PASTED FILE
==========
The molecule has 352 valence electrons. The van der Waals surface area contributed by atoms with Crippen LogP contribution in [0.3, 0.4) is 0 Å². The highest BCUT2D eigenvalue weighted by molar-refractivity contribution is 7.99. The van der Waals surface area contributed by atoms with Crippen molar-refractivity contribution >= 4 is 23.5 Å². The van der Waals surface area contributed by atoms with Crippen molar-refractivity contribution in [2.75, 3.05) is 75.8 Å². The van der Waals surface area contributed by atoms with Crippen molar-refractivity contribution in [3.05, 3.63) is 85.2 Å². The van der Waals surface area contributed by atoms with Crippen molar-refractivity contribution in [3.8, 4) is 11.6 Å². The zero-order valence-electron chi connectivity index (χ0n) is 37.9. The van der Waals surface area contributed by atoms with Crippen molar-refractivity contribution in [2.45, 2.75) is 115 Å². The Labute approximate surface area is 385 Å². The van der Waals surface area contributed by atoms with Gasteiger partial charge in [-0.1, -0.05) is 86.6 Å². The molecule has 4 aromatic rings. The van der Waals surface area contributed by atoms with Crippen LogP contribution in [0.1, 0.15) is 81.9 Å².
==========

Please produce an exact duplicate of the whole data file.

The molecule has 352 valence electrons. The van der Waals surface area contributed by atoms with Crippen LogP contribution in [0.3, 0.4) is 0 Å². The highest BCUT2D eigenvalue weighted by molar-refractivity contribution is 7.99. The van der Waals surface area contributed by atoms with Crippen molar-refractivity contribution >= 4 is 23.5 Å². The van der Waals surface area contributed by atoms with Crippen molar-refractivity contribution in [2.75, 3.05) is 75.8 Å². The van der Waals surface area contributed by atoms with Crippen molar-refractivity contribution in [3.05, 3.63) is 85.2 Å². The van der Waals surface area contributed by atoms with Crippen molar-refractivity contribution in [3.8, 4) is 11.6 Å². The zero-order valence-electron chi connectivity index (χ0n) is 37.9. The van der Waals surface area contributed by atoms with Crippen molar-refractivity contribution in [2.45, 2.75) is 115 Å². The Labute approximate surface area is 385 Å². The van der Waals surface area contributed by atoms with Gasteiger partial charge in [-0.1, -0.05) is 86.6 Å². The molecule has 4 aromatic rings. The van der Waals surface area contributed by atoms with Crippen LogP contribution in [0.1, 0.15) is 81.9 Å².